February 07, 2016
  • Winter 2016
  • Volunteer
  • Community

VOA helps vulnerable populations

VOA helps vulnerable populations
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By The West View

Being a catalyst for change in people’s lives and allowing them a second chance is what being a humanitarian is all about. We refer to these people in our own lives as mentors or heroes.

For vulnerable populations in Utah who suffer from homelessness, addiction, mental illness and other hardships, Volunteers of America (VOA) is just that, a group of local heroes who tackle these issues in our community, giving people a second chance.

For 120 years, VOA has operated nationwide and in the last 30 years has increased their capacity to help vulnerable people here in Salt Lake City.

Every Monday morning, VOA staff begin the week with a meeting to maximize their impact on getting more people back to self-sufficiency. Outreach teams are comprised of individuals who work directly with populations of homeless youth, the highest users of Medicaid, chronically homeless individuals, and adult detox patients. These VOA outreach teams are the face of hope to the individuals they work with.

Despite huge efforts Utah has made to end homelessness, according to the 2015 Utah Homeless Management Information System, there are approximately 3,000 homeless people in Salt Lake County and nearly half are families with children.

This winter, the Road Home shelter has been at max capacity while the Road Home community winter shelter in Midvale houses 76 families. There are also 66 beds at the St. Vincent de Paul winter overflow shelter and there are even more individuals who stay on the street.

In order to address problems associated with homelessness, Volunteers of America combines the strategies of outreach (for mobile populations) with six other major programs that target individual needs.

Soon, one of those programs, a youth resource center, will be up and running at 888 south and 400 west. Construction is expected to be complete this spring. This new center is a product of a four-year effort to raise approximately $6 million to provide youth with a space that will combine education and a safe environment.

Youth 22 years of age and younger will be able to access the facility 24/7. There will also be a strong initiative to create opportunities for community members to get involved. VOA believes that in order for these youth to thrive, they need to be supported, accepted and integrated into society in a safe way. This center will attempt to provide that type of environment.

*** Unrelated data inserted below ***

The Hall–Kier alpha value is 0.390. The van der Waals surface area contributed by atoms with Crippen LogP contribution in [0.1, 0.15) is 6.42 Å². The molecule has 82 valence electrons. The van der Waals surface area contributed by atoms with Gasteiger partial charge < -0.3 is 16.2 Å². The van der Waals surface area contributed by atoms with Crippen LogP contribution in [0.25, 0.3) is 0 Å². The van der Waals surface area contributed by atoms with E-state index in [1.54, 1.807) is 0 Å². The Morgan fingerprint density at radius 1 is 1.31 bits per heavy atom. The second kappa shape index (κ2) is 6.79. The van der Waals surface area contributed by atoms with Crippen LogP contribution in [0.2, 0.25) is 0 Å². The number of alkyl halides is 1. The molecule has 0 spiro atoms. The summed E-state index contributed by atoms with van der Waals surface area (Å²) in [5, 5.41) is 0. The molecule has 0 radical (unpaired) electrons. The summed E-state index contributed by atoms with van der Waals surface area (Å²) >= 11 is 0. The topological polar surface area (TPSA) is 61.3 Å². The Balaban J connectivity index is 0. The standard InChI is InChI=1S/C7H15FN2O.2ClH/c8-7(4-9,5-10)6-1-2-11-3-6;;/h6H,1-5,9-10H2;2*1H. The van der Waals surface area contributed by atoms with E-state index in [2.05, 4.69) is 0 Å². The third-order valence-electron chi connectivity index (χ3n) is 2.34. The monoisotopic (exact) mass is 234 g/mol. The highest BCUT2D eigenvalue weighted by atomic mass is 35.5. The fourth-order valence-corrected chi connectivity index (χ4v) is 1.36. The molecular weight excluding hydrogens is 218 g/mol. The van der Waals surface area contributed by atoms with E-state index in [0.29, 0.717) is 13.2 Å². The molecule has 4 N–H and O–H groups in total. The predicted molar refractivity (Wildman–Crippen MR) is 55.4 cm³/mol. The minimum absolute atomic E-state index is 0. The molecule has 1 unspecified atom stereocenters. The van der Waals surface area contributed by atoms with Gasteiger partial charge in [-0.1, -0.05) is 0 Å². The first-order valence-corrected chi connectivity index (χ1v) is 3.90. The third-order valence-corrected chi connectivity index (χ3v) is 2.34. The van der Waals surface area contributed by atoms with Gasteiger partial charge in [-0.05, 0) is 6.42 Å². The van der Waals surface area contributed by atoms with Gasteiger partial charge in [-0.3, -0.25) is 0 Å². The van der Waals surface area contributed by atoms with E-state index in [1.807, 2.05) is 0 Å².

VOA President/CEO Kathy Bray shared some of their 2016 initiatives.

One is the Justice Reinvestment Initiative. This is a result of laws passed and resources made available for treatment versus incarceration. Bray said that VOA is working towards being one of the mental health service providers for people who become involved in the criminal justice system to prevent these individuals from further criminal involvement by helping them get the treatment they need.

Another major initiative is called Pay for Success. They will be partnering with the Road Home, who in this case is the primary grant provider. This Salt Lake County initiative is paid for by private investors with the goal of helping homeless individuals who are not chronically homeless, but have had three to 11 months of homelessness. “The effort is rapid re-housing and VOA will be able to provide mental health and substance abuse treatment to try to stabilize more people out of homelessness,” said Bray.

VOA has a deep sense of responsibility towards our vulnerable community members. Their approach to helping them become self-sufficient is innovative and catered to the individual.

To learn more about their services and volunteer opportunities, visit www.voaut.org.